We’ve all got that friend, the one who’s really unsure of herself, figuring out her identity for way longer than any of you have had to.
I’m going to let you in on a little secret- she’s most likely LGBTQIA+
I’m here to tell you about how we do it. Once we come out, we’re thrust into an entirely different world. One of support and oftentimes one of closure. It’s more than likely that people will cut off contact- and that’s alright. It’ll get better. This is how to keep yourself strong:
Make sure you surround yourself with people who want you to be the best you possible.
Those who truly love you for what you are will stick around.
I know that these three things seem pretty easy to do, but once you’re out, you’re catapulted into an alien world. Staying true to who you are and what you stand for is pretty hard at times- especially when it feels like the whole world is against you. It’s important to realise that it’s not. There are queer communities all through New Zealand, RainbowYouth is a great way to meet young queer people who’ve been through exactly the same thing as you have. They have offices all over New Zealand and are super approachable.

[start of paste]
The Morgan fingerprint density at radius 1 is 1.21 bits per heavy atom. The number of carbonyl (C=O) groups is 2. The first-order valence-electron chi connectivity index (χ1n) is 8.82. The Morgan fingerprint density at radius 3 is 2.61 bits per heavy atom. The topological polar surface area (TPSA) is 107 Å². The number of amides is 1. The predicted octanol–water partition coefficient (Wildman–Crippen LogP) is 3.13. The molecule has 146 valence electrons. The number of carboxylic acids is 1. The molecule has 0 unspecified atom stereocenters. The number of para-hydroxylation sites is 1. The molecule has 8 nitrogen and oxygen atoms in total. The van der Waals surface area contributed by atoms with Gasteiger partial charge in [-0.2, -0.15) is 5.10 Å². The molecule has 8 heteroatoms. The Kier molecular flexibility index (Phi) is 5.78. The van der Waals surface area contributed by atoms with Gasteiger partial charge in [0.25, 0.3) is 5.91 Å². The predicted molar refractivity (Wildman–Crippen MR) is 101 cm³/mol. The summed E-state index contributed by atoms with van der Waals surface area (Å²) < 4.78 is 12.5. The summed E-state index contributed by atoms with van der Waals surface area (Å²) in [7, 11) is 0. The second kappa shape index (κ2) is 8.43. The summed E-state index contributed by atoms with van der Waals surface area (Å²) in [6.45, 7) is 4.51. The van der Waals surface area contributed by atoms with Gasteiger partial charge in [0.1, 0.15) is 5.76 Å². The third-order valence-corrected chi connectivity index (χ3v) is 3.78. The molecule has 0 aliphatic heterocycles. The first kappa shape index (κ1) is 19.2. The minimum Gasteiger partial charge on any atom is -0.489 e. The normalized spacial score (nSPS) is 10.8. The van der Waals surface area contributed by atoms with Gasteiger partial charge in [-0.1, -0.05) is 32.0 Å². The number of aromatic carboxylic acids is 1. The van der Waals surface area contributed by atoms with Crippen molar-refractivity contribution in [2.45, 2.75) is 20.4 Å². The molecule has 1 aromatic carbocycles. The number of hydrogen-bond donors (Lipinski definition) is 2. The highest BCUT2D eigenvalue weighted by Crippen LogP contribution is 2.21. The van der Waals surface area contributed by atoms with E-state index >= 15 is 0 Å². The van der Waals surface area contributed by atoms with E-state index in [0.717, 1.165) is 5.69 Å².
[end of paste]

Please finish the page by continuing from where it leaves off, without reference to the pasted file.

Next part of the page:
4. Community becomes more important than you ever thought it could be.
All that being said, getting past yourself proved to be the hardest for me.
I came out and I had a lot of internalised homophobia.
It’s hard to be comfortable with yourself when you’re disgusted at the very thought of what you are.
Communicating with others who have been through exactly the same thing as I had was one of the most worthwhile things I’ve ever done. It gave me the exact knowledge I needed to push myself forward and keep going.
Seeing other people go through what I had filled me with hope- but we’re not done yet.
We still have so much to prove, and we’re going to do it. Regardless of what any jumped-up upper-class men have to say about it.